Here’s an ad from the March 2 1932 edition of the Toronto Daily Star for a nine-year-old boy who was about to play the violin at Massey Hall.
The boy’s name was actually Paul Lennard, and he was born in Brooklyn on October 16 1920, so he was 11, not 9, when he appeared at Massey Hall.
When Lennard started performing, he was given a Russian-sounding stage name because it was assumed that Russian artists would be taken more seriously. (He had a Russian music teacher and learned how to speak Russian, so he would have had as good a chance as any of pulling it off.) He performed throughout North America and then Europe in the 1930s.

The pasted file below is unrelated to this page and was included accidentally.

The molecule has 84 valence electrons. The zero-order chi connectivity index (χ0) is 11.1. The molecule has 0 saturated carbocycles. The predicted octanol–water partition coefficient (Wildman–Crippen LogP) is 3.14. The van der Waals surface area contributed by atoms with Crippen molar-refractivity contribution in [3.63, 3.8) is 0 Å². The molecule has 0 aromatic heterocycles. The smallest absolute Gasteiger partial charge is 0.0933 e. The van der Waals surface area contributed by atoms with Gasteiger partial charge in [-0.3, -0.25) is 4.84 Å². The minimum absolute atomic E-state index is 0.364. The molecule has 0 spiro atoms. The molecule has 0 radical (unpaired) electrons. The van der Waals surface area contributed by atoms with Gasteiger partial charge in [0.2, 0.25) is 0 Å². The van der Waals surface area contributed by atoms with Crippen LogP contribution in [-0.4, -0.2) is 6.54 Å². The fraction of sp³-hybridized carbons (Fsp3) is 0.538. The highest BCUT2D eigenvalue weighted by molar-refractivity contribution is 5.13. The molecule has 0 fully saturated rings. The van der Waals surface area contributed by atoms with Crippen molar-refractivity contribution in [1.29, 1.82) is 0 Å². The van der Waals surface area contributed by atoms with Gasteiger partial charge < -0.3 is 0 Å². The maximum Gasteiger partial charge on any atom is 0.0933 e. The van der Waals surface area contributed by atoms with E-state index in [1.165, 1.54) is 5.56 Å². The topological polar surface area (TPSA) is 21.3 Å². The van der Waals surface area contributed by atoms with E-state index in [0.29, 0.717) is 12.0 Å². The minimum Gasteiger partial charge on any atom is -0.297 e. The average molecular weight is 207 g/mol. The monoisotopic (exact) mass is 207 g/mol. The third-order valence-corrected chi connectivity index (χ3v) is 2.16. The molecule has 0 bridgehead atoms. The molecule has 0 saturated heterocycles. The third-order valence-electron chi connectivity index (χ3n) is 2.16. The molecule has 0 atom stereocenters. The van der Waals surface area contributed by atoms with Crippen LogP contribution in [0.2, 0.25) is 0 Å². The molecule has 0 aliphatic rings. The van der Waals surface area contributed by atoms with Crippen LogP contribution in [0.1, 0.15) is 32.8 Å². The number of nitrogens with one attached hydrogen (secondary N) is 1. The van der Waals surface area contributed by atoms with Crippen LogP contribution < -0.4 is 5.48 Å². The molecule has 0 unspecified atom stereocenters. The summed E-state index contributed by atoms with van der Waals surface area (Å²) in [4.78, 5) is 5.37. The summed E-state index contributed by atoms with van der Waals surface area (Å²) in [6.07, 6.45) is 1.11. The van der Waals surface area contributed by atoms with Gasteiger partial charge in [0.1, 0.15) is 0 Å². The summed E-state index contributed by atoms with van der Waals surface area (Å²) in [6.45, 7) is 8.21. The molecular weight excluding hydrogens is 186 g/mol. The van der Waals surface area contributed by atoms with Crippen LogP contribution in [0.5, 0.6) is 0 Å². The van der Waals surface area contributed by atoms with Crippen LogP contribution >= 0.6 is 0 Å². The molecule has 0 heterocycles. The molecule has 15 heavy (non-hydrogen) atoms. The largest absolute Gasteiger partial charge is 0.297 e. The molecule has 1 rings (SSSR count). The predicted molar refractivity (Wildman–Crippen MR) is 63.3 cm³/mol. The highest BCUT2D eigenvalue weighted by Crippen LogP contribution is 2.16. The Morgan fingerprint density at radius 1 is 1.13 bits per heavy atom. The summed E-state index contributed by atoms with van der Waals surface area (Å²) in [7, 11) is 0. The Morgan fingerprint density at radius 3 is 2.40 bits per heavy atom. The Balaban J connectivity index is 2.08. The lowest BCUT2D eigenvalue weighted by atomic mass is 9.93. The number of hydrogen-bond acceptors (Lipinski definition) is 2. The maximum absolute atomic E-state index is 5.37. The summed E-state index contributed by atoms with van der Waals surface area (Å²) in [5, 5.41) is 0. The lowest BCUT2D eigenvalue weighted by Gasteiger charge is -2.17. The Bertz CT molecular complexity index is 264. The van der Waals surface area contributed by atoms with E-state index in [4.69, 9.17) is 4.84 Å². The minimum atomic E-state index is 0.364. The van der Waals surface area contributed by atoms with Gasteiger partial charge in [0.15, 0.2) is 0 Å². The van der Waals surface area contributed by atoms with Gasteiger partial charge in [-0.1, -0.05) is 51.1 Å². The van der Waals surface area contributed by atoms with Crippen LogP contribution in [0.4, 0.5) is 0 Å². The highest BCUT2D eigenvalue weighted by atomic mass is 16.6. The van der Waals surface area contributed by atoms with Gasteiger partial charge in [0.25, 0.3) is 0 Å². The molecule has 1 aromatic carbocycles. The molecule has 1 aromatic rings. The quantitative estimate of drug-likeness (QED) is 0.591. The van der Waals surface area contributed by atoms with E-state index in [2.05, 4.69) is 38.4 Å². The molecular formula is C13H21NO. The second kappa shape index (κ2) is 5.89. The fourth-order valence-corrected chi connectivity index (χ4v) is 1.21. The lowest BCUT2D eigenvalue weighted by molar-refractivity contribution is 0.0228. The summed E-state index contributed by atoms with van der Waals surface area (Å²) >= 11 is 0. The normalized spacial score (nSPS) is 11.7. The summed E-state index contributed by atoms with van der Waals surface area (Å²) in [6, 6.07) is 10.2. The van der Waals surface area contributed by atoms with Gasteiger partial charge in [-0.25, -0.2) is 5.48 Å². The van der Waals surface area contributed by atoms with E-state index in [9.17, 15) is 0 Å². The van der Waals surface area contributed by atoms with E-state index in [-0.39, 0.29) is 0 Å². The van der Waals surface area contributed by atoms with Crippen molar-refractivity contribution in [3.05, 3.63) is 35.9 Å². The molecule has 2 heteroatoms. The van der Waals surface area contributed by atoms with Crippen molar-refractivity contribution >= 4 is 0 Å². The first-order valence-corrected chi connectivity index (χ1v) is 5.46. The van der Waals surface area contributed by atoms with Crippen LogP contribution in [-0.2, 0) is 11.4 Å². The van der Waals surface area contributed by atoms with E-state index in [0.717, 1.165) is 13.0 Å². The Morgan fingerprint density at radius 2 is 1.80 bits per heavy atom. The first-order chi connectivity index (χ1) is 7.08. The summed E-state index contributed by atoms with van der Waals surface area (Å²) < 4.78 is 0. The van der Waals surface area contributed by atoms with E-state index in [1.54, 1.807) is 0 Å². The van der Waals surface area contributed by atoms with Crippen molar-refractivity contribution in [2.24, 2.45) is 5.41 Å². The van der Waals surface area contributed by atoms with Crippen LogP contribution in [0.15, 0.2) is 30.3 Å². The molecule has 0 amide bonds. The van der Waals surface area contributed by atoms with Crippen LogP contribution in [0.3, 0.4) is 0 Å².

Lennard went on to serve as an army photographer during the Second World War. After the war, he tried to resume his music career, but a train accident made it impossible for him to play. He became a businessman, owning and running a plastics business and branching into manufacturing scientific research equipment.